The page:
13 September, 2019

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K2 18B

GS-III: K2 18B


K2-18b is now the only planet orbiting a star outside the Solar System known to have both water and temperatures that could be potentially habitable.

K2 18b:

  • About 110 light years from Earth, an exoplanet eight times the mass of Earth orbits a star. Called K2-18b, it was discovered in 2015 by NASA’s Kepler spacecraft.
  • The researchers used 2016-17 data from the Hubble Space Telescope and developed algorithms to analyse the starlight filtered through K2-18b’s atmosphere.
  • The results revealed the molecular signature of water vapour, also indicating the presence of hydrogen and helium in the planet’s atmosphere.
  • It resides in a habitable zone the region around a star in which liquid water could potentially pool on the surface of a rocky planet.
  • Scientists have found signatures of water vapour in the atmosphere of K2-18b. The discovery of water vapour is not the final word on the possibility of life.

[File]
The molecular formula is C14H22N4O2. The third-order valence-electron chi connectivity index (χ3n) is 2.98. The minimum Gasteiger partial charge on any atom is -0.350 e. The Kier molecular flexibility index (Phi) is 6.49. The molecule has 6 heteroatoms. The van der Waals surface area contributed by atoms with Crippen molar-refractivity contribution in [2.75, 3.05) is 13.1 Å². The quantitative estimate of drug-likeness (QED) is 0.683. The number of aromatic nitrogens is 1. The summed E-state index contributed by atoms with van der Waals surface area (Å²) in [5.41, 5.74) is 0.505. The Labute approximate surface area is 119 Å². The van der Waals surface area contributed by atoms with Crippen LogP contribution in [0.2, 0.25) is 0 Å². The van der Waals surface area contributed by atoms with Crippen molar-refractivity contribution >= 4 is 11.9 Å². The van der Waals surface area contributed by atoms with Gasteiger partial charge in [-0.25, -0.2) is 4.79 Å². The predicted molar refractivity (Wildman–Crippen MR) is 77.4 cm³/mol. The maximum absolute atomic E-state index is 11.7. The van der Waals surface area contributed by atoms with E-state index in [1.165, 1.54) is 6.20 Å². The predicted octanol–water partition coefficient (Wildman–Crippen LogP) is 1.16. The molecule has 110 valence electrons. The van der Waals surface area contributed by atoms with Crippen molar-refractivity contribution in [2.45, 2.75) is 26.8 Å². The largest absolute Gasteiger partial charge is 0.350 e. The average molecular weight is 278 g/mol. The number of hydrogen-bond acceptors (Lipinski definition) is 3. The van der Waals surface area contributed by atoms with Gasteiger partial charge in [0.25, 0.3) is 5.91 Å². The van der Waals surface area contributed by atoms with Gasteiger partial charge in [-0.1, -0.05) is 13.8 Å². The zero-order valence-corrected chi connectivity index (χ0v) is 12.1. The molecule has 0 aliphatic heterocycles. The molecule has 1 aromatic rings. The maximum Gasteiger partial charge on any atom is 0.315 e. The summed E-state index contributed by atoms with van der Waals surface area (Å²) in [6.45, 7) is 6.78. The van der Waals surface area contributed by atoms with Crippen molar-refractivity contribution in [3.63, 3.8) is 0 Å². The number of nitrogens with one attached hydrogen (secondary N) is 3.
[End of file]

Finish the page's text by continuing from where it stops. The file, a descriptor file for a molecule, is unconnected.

• That makes it the only planet orbiting a star outside the Solar System that is known to have both water and temperatures that could support life.

Not ‘Earth 2.0’

  • K2-18b is not ‘Earth 2.0’ as it is significantly heavier and has a different atmospheric composition.
  • For one thing, K2-18b’s size and surface gravity are much larger than Earth’s. Its radiation environment may be hostile.


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How world is losing fertile land

GS-III: How world is losing fertile land


For the last two weeks, India has been hosting the meeting of the UN Convention to Combat Desertification. A major global agreement on issues related to land, the convention (UNCCD) seeks to address the phenomenon of desertification, the process through which fertile and productive land become degraded and unfit for useful activities like agriculture.

Why is desertification a concern?

  • A variety of factors both natural and human-induced are known to be affecting the productivity of land and making them desert like.
  • Increasing populations and the resultant demand for food and water feed for cattles and a wide variety of ecosystem services.
  • Natural processes such as rising global temperature increase the frequency and intensity of droughts and changing weather patterns have put further pressure on the land.
  • UN Environment Programme is said about 25% of world’s land area has been degraded.
  • IPCC came out with special report on land the rate of soil erosion in many areas of the world was up to 100 times faster than the rate of soil formation.

What is the Convention to combat Desertification?

  • It is the first and only internationally legally binding framework set up to address the problem of desertification.